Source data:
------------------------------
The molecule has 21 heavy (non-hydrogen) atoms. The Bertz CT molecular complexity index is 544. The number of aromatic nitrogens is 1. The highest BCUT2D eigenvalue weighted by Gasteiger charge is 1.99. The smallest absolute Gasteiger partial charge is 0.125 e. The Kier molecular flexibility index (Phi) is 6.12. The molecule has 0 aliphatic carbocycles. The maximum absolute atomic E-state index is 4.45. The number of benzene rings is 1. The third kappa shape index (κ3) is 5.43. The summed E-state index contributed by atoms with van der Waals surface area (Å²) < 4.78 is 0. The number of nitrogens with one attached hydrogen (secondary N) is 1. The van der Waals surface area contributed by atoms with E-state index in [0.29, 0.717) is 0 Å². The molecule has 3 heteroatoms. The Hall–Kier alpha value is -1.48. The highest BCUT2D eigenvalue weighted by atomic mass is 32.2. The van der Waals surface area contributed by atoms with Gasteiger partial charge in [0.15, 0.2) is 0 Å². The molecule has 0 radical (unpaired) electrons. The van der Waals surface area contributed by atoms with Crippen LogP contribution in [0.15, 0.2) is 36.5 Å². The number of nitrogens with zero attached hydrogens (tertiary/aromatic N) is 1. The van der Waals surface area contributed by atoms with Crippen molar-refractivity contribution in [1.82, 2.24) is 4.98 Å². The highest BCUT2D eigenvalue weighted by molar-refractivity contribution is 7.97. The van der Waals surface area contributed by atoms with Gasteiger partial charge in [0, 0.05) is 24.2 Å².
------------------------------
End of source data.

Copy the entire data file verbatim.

The molecule has 21 heavy (non-hydrogen) atoms. The Bertz CT molecular complexity index is 544. The number of aromatic nitrogens is 1. The highest BCUT2D eigenvalue weighted by Gasteiger charge is 1.99. The smallest absolute Gasteiger partial charge is 0.125 e. The Kier molecular flexibility index (Phi) is 6.12. The molecule has 0 aliphatic carbocycles. The maximum absolute atomic E-state index is 4.45. The number of benzene rings is 1. The third kappa shape index (κ3) is 5.43. The summed E-state index contributed by atoms with van der Waals surface area (Å²) < 4.78 is 0. The number of nitrogens with one attached hydrogen (secondary N) is 1. The van der Waals surface area contributed by atoms with E-state index in [0.29, 0.717) is 0 Å². The molecule has 3 heteroatoms. The Hall–Kier alpha value is -1.48. The highest BCUT2D eigenvalue weighted by atomic mass is 32.2. The van der Waals surface area contributed by atoms with Gasteiger partial charge in [0.15, 0.2) is 0 Å². The molecule has 0 radical (unpaired) electrons. The van der Waals surface area contributed by atoms with Crippen LogP contribution in [0.15, 0.2) is 36.5 Å². The number of nitrogens with zero attached hydrogens (tertiary/aromatic N) is 1. The van der Waals surface area contributed by atoms with Crippen molar-refractivity contribution in [1.82, 2.24) is 4.98 Å². The highest BCUT2D eigenvalue weighted by molar-refractivity contribution is 7.97. The van der Waals surface area contributed by atoms with Gasteiger partial charge in [0, 0.05) is 24.2 Å².